We Live Here from the editor CONTRIBUTORS
JANUARY - FEBRUARY 2021
February is Black History Month , a national designation that began four decades ago and has given schools and communities opportunities for learning ever since .
This designation presents opportunities to shed light and perspective on those times and on the continuing struggles for civil rights .
While working on this magazine , I had the distinct pleasure of speaking with local historians whose knowledge of Madison County ’ s history led to many interesting conversations and quite a few ideas for these pages and future stories . Suffice to say , I learned a lot . What struck me most was the understanding that history is happening now . We have locals in our community , at this moment , who are continuing to break down barriers , while also making a difference for others . While this issue of Madison Magazine does include a bit of the past , we also wanted to look to the future .
It ’ s why we are sharing the stories of people like President of the Kentucky Council on Postsecondary Education , Aaron Thompson , who defied the odds to rise through the ranks of higher education , or Eastern Kentucky University SGA President Eyouel Mekonnen who has held fast to the convictions of his youth and is using his experience to help other students succeed . Sharyn Mitchell gives insight into the sometimes frustrating work of the African American Genealogy Group of Kentucky and the importance of sharing history with others .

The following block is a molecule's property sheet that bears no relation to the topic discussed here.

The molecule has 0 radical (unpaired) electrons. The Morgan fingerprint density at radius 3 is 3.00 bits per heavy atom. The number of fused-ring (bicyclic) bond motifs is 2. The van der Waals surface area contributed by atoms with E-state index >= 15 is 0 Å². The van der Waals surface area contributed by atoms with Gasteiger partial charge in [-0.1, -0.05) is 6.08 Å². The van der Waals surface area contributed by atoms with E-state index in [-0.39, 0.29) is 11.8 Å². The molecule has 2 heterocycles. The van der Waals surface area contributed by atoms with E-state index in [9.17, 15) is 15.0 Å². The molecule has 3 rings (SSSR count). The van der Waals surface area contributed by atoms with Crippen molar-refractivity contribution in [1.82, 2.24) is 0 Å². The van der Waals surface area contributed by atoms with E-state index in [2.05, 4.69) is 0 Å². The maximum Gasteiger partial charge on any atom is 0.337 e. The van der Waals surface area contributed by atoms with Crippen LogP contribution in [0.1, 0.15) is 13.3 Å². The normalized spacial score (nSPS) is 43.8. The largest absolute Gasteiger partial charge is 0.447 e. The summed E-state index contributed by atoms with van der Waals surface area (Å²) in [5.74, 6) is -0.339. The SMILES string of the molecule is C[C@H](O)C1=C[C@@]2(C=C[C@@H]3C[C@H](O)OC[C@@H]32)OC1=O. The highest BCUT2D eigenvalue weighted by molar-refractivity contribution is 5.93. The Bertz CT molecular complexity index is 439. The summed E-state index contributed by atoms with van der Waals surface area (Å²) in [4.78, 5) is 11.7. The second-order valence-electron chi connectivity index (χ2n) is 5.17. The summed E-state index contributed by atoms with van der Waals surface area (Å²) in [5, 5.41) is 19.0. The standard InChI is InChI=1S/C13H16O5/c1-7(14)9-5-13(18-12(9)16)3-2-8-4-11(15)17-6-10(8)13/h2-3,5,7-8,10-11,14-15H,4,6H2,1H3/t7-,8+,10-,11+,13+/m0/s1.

New murals in Madison County , like the one which graces the cover of this magazine , are doing just that by inspiring the community to learn about the past , while also beautifying our spaces . It is history that should be shared . The fact that there have been generations of ignorance and prejudice placed against an entire people is cause enough to continually familiarize ourselves with the African-American experience . After all , Black history is America ’ s and Madison County ’ s history as well . By understanding the past , it can assist us in comprehending the present , while also shaping the future , both nationally and locally . Information and knowledge can bring understanding . In turn , we can hope that understanding leads to tolerance , acceptance and equity for all .
With immense gratitude , I would also like to note the contributions of several community members who helped make this magazine possible . My deepest thanks to Martina Jackson , Donald Glover , Anthony Phelps , Sr ., and local historians Andrew Baskin , Dr . Jackie Burnside and Sharyn Mitchell , for their impactful conversations , ideas , and guidance as we put this issue together .
Taylor Six is a graduate from Eastern Kentucky University and the government reporter for The Register . In her free time , she enjoys reading about Kentucky history , trying new places to eat and cheering on the KY Wildcats with her friends and family . Taylor lives locally in Richmond .
@ taylorsixRR • tsix @ richmondregister . com
Destinee Ott is the education reporter for the Richmond Register . She graduated from EKU with a BA in Journalism in May of 2018 . Destinee owns horses and in her free time enjoys reading Stephen King novels , painting with oil pastels , and taking photographs .
dott @ richmondregister . com
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